Celebration and criticism as Sudan power-sharing agreement signed
On Saturday, large crowds of Sudanese took to the streets to celebrate the signing of the power-sharing agreements between the Transitional Military Council (TMC) and the Forces for Freedom and Change (FFC). Others criticised the documents.
Various Sudanese cities and towns witnessed marches with people cheering and holding flags of Sudan, most notably the capital Khartoum celebrated the final signing and marking the beginning of a new phase in the country’s history amidst cheers calling for civilian rule.
El Fasher, capital of North Darfur, witnessed a march through the city, chanting slogans welcoming the transition to civilian rule, while El Geneina in West Darfur witnessed a similar march to welcome the final agreement and the transition to civilian rule.
However, residents of Zamzam camp for the displaced south of El Fasher staged a demonstration against the agreements.
Protesters from camp Zamzam said the Constitutional Declaration ignored the dues of peace and a radical solution to the issues of the displaced people, the refugees, and the war in Darfur.
The United Popular Front (UPF, a coalition of eastern Sudanese opposition factions) said in a statement on Saturday that the agreement “does not address the roots of the Sudanese crises”.
The Constitutional Declaration signed by the TMC and the FFC represented is “the completion of the theft of the revolution par excellence”.
The UPF considers “any agreement that goes beyond the fundamental problems, especially the issue of the displaced persons and the refugees or disregarding their participation cannot lead to lasting stability and we cannot be part of such an agreement”.
Minni Minawi, the head of a breakaway faction of the Sudan Liberation Movement (SLM-MM) and chairman of the Sudan Revolutionary Front, a coalition of armed movements, commented that the agreements “do not include a radical solution to the crises in the country nor referred to the core historical issues”.
He warned that “The next government will face opposition from the street and a real challenge in the pressing issues, as all members of the FFC will participate in the transition period with non-partisan signs and dormant cells”.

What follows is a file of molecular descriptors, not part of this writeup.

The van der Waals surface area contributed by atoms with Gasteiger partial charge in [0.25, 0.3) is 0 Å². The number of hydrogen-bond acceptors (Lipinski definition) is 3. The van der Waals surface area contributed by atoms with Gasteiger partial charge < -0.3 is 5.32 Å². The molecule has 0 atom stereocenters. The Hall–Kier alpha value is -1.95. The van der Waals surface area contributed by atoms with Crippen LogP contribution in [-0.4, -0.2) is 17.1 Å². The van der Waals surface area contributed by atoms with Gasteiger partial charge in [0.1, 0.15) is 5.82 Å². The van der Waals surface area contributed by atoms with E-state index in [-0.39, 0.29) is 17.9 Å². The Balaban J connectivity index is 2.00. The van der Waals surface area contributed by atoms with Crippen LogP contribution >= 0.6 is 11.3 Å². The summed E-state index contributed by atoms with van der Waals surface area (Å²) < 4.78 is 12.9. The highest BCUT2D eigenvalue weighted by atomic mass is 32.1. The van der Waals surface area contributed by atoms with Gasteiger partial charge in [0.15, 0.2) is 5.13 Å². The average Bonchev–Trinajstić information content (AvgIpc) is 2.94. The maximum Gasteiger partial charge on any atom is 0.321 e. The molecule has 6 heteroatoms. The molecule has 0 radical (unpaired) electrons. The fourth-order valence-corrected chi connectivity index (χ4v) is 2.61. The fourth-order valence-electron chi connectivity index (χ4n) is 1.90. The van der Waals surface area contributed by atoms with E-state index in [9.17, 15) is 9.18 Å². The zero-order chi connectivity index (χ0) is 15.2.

“Bank managers and civil service leaders have been nominated and shared these posts among the FFC, he said.
“There are 1,400 public jobs that have been divided between them but the papers are hidden inside the drawers.”
The Sudanese Revolutionary Front (SRF) coalition of armed movements which is part of the Forces for Freedom and Change (FFC) said they would not take part in the signing ceremony of the agreement on the transitional authority with the military council.
In an op-ed written by the editor-in-chief of Radio Dabanga in early May, the armed resistance movements were mentioned as one of the challenges Sudan will continue to face after the ousting of former President Omar Al Bashir. Political Islamists, marginalised population groups, the consequences of the Darfur war, and the influence of regional and international powers, form the other four main challenges for the rebuilding of the country.
In conjunction with the signing ceremony, East Darfuris in Khartoum organised a demonstration demanding the release of Musa Hilal, chief of the Mahameed tribe and former Janjaweed leader. He was detained with hundreds of his tribesmen and militiamen in the end of 2017 and has not been released so far.
The demonstrators demanded the release of Hilal and the rest of the detainees from Darfur, chanted a variety of chants, including “No citizenship without freedom” and “Prove it, prove it, El Burhan and let Hilal be safe” [Barhan, barhan, ya Burhan, khalli Hilal yakoun fi iman].
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